Farm robots are getting smaller and cleverer, with autonomous machines able to count fruit on trees, spray weeds, and even herd cows.
Created at the University of Sydney to address on-farm labour shortages and increase efficiencies and productivity on smaller farms, the so-called “ag-bots” are forging a future on the Aussie workforce.
Many have been in development for years, but recent advances in the accuracy of component technology, coupled with lower prices, has driven innovation.
The lightweight Ladybird can travel very slowly through fields, down to a crawling speed, stop at individual plants and apply herbicide with pinpoint precision on to the leaves.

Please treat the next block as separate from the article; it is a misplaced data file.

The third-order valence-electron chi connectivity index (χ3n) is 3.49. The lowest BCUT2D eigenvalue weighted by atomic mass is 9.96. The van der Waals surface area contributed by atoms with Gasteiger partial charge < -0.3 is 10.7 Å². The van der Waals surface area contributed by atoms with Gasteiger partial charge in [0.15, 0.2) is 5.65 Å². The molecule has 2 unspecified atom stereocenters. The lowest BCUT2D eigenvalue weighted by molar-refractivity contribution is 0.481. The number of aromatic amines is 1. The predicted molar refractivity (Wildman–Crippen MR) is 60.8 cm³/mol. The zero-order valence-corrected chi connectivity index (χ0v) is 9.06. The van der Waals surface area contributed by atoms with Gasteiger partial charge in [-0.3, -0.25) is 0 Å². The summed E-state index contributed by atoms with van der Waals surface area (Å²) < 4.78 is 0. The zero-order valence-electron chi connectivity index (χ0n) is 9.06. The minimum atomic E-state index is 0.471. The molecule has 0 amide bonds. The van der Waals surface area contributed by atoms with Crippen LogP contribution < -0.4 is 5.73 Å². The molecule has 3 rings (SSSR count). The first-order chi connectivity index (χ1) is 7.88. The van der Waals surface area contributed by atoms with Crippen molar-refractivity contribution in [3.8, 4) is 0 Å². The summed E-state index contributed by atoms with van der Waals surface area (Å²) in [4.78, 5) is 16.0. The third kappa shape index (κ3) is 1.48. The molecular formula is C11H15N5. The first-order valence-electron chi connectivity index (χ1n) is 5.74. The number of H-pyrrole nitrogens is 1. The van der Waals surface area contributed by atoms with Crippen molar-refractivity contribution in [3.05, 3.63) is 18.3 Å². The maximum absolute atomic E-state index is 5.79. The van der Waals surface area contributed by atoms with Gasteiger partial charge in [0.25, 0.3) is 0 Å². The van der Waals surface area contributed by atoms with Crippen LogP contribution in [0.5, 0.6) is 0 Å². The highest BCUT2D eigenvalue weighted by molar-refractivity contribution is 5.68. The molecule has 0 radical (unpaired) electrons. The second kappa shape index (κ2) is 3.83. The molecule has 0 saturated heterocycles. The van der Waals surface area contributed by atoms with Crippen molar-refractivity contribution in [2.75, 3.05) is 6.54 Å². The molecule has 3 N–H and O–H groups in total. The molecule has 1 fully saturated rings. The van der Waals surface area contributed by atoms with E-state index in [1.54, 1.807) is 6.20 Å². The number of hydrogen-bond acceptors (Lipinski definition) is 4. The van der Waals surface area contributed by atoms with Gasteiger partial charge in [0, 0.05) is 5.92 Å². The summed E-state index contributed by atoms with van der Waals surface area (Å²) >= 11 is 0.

Fruit robots equipped with sensors and lasers, which help them build a three-dimensional picture of an orchard to detect and count flowers and fruit, generate maps to enable growers to maximise output from their acreage.
Other ag-tech projects under way at the university include a pair of rovers christened Mantis and Shrimp, which can be used to herds groups of 20-150 cows by remote control.
This video from New Scientist shows the ag-bots in action.